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What is neurofibromatosis type 2 (NF2)?

Neurofibromatosis type 2 (NF2) affects about 1 in 25,000 people. Approximately 50 percent of affected people inherit the disorder; in others, the disorder is caused by a spontaneous genetic mutation of unknown cause. The hallmark finding in NF2 is the presence of slow-growing tumors on the eighth cranial nerve. This nerve has two branches: the acoustic branch helps people hear by transmitting sound sensations to the brain, and the vestibular branch helps people maintain their balance. The characteristic tumors of NF2 are called vestibular schwannomas because of their location and the types of cells involved. As these tumors grow, they may press against and damage nearby structures, such as other cranial nerves and the brain stem (the latter can cause serious disability). Schwannomas in NF2 may occur along any nerve in the body, including spinal nerves, other cranial nerves, and peripheral nerves. These tumors may be seen as bumps under the skin (when the nerves involved are just under the skin surface) or can also be seen on the skin surface as small (less than 1 inch), dark, rough areas of hairy skin. In children, tumors may be smoother, less pigmented, and less hairy.

Although individuals with NF2 may have schwannomas that resemble small, flesh-colored skin flaps, they rarely have the cafe-au-lait spots that are seen in NF1.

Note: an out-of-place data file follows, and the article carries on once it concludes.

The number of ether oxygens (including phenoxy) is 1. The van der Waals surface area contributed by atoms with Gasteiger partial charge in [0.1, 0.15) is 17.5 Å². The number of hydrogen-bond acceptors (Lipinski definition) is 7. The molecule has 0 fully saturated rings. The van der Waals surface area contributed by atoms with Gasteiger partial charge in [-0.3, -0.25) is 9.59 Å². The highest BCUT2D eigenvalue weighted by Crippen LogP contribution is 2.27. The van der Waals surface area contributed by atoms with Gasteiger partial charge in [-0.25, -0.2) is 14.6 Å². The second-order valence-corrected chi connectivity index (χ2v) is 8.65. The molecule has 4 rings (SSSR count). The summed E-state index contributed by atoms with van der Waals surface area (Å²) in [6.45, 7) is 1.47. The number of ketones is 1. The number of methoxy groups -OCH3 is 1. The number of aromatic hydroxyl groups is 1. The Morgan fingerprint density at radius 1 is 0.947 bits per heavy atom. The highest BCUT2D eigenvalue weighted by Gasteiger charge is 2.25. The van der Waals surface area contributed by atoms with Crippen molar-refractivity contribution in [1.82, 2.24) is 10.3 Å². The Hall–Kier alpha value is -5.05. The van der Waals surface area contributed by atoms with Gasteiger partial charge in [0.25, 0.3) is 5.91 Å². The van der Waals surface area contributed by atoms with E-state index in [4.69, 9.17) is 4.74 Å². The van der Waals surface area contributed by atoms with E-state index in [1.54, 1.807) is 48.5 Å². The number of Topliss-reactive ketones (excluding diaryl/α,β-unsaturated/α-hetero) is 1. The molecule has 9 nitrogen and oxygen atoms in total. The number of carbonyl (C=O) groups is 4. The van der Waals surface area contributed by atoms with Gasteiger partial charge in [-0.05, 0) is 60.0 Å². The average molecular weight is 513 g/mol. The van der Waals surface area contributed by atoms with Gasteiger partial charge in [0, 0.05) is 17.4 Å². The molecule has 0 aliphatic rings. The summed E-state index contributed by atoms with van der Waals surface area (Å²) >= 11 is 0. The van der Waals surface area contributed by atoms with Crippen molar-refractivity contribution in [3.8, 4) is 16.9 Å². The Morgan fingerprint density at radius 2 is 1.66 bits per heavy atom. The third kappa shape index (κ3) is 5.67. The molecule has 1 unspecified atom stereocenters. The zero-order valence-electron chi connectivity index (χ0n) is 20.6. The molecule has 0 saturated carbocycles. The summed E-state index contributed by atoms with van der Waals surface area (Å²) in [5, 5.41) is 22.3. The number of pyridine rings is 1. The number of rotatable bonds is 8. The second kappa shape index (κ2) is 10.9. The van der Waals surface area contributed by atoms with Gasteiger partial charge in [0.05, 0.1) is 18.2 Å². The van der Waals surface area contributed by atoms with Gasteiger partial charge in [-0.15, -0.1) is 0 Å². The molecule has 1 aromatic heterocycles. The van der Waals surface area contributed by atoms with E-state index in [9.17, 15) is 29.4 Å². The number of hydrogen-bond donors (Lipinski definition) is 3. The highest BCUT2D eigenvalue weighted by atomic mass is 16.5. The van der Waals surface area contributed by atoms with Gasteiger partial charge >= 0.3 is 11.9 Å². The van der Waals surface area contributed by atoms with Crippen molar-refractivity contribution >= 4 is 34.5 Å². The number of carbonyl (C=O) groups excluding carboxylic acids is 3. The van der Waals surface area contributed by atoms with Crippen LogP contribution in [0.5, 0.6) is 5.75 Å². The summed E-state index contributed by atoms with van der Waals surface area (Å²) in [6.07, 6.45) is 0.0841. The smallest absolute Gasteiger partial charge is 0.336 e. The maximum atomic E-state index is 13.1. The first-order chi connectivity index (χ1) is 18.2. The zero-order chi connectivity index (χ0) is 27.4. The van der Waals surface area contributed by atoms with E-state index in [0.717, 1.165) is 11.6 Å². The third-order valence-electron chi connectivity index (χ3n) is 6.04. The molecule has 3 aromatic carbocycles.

Individuals with NF2 are at risk for developing other types of nervous system tumors, such as ependymomas and gliomas (two tumor types that grow in the spinal cord) and meningiomas (tumors that grow along the protective layers surrounding the brain and the spinal cord). Affected individuals may develop cataracts at an earlier age or changes in the retina that may affect vision. Individuals with NF2 may also develop problems with nerve function, independent of tumors, usually symmetric numbness and weakness in the extremities, due to the development of a peripheral neuropathy.

This answer is based on source information from the National Institute of Neurological Disorders and Stroke.

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Important: This content reflects information from various individuals and organizations and may offer alternative or opposing points of view. It should not be used for medical advice, diagnosis or treatment. As always, you should consult with your healthcare provider about your specific health needs.